At the proper time in the cylinder working cycle, the igniter is energized creating a spark at the upper spark gap 24 and igniting the fuel-air mixture within the prechamber 20. The fast burning fuel-air mixture rapidly expands and forces a jet of burning fuel out through the lower orifice 21 of the igniter and into the main combustion chamber 16 where the plume of reacting mixture, indicated by numeral, 28 mixes with some of the dilute mixture in the main combustion chamber and creates a high energy mass of burning fuel-air mixture. The burning mixture rapidly increases pressure in the combustion chamber until the pressure is raised sufficiently to cause self ignition or compression ignition of the remaining ultra dilute mixture in the cylinder. In total the overall combustion of the mixture is at a highly dilute level and thus results in both high efficiency and low NOx emissions, because of generally lower cylinder temperatures than occur in combustion of highly dilute fuel-air mixtures.

This first combustion mode of the combustion process of the invention takes place only while the engine is operating in a range of generally lower loads and speeds as indicated by the zone of PCFA combustion shown in the lower left hand corner of FIG. 3.

When the engine speed and load conditions are raised for operation outside of the PCFA combustion mode, the engine is operated in a conventional second combustion mode as indicated in FIG. 2. In this mode, a stronger fuel-air mixture is provided which may or may not be lean, but is sufficiently rich for allowing spark ignition and conventional flame propagation of the charge in the combustion chamber 16. This flame propagating mixture may be provided by conventional means. For example, the fuel may be injected by a fuel injector directly into the combustion chamber, or it may be injected into an intake port and drawn into the chamber during the intake stroke of the piston. The fuel-air mixture in the cylinder is then compressed in a conventional manner on the piston upstroke and the igniter is actuated, causing a spark at the lower spark gap 26. The spark directly ignites the mixture in the combustion chamber 16 and causes its combustion in a conventional manner by turbulent flame propagation from the spark gap and across the combustion chamber volume. Augment of the turbulent flame propagation by the PJI device may or may not occur. Operation in the conventional mode avoids the problems that occur from attempting to use compression ignition of mixtures in an engine under heavy loads which causes both excessive cylinder pressures and operating noise in the engine.

While the preferred embodiment utilizes an igniter which is capable of igniting fuel in either the internal prechamber or directly in a main combustion chamber when a suitable ignitable (non dilute) mixture is provided, it is alternatively possible to utilize a spark gap in the main cylinder provided by a separate device from that in which the prechamber is formed. Alternatively, ignition of the homogeneous mixture at higher speeds and loads could be accomplished by using the pulse jet igniter, which would ignite the mixture with a jet of reacting mixture ignited within the prechamber and passing into the main chamber, where conventional turbulent flame propagation of the cylinder charge could then take place.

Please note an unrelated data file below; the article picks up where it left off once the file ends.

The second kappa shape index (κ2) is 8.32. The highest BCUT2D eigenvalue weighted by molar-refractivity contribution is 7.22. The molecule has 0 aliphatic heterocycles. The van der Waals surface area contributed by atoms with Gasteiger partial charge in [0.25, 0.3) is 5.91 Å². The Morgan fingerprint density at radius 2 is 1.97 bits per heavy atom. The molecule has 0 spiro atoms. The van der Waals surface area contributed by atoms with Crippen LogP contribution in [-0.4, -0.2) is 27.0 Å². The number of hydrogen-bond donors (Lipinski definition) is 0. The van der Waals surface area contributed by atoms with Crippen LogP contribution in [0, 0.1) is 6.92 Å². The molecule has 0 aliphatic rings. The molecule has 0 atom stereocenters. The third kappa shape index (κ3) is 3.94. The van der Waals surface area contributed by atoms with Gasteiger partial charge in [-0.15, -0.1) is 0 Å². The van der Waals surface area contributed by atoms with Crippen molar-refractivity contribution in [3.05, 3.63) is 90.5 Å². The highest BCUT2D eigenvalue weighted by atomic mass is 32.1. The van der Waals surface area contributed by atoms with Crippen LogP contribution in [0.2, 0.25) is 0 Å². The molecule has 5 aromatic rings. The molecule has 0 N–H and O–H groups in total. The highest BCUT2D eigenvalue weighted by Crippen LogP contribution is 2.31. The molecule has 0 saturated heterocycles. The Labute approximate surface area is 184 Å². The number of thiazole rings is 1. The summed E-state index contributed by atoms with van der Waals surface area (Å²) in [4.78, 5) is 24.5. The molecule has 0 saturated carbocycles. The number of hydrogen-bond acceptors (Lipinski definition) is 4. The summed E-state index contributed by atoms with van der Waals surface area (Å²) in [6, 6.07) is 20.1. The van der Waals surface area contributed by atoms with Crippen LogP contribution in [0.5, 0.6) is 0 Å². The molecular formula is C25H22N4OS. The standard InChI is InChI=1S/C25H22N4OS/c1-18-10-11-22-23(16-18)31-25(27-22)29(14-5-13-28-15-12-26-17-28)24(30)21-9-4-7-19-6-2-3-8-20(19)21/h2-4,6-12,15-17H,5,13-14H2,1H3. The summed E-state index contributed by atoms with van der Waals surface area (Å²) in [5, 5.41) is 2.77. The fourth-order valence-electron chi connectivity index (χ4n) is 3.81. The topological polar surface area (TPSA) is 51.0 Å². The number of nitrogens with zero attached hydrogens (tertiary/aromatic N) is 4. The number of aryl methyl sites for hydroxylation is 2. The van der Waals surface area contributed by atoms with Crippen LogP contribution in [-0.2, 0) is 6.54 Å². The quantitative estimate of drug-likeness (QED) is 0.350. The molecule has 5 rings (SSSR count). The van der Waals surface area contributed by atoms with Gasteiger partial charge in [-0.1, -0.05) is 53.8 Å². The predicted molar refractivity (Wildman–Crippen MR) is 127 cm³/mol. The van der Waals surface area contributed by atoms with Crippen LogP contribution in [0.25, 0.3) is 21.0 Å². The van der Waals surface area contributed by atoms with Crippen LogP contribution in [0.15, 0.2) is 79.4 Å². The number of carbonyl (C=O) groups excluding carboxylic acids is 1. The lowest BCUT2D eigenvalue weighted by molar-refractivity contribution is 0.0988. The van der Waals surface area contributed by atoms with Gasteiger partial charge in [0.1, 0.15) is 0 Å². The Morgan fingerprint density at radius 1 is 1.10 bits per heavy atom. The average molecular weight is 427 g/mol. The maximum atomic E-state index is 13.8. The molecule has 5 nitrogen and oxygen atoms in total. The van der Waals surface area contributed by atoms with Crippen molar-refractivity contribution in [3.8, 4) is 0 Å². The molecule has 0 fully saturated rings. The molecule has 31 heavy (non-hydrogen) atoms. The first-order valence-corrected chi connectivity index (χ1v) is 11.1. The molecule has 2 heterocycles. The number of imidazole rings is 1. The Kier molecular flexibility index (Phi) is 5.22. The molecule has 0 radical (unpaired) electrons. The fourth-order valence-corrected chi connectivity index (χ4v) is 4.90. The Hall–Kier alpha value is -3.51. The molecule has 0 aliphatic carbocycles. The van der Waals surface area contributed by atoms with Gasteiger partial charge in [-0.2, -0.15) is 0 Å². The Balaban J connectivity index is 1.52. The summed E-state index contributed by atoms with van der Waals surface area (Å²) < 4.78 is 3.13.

FIG. 4 shows a somewhat enlarged view of the igniter 18 and its component parts wherein like numerals indicate like features. It is seen that the common fuel line and terminal 22 is arranged to provide fuel directly to the prechamber 20 and to supply a spark when energized at both the upper spark gap 24 and the lower spark gap 26 so that ignition of an ignitable mixture will take place wherever the appropriate mixture is provided. As shown in the drawing, the reacting plume 28 of fuel-air mixture shown extending from orifice 21 of the igniter indicates the action of the igniter during a first combustion mode in which the igniter is used to trigger combustion of an ultra dilute fuel-air mixture compressed in the engine main combustion chamber 16 as previously described.

While the invention has been described by reference to certain preferred embodiments, it should be understood that numerous changes could be made within the spirit and scope of the inventive concepts described. Accordingly, it is intended that the invention not be limited to the disclosed embodiments, but that it have the full scope permitted by the language of the following claims.

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Classifications
U.S. Classification123/295, 123/305
International ClassificationF02B75/12, F02B75/02, F02B19/10, F02B17/00, F02B1/12, F02D41/30, F02B23/08
Cooperative ClassificationF02B17/00, F02B23/08, F02B2075/125, F02B2075/027, Y02T10/125, Y02T10/128, F02B19/10, F02D41/3041, F02B1/12
European ClassificationF02B19/10, F02B1/12, F02D41/30C2D2, F02B23/08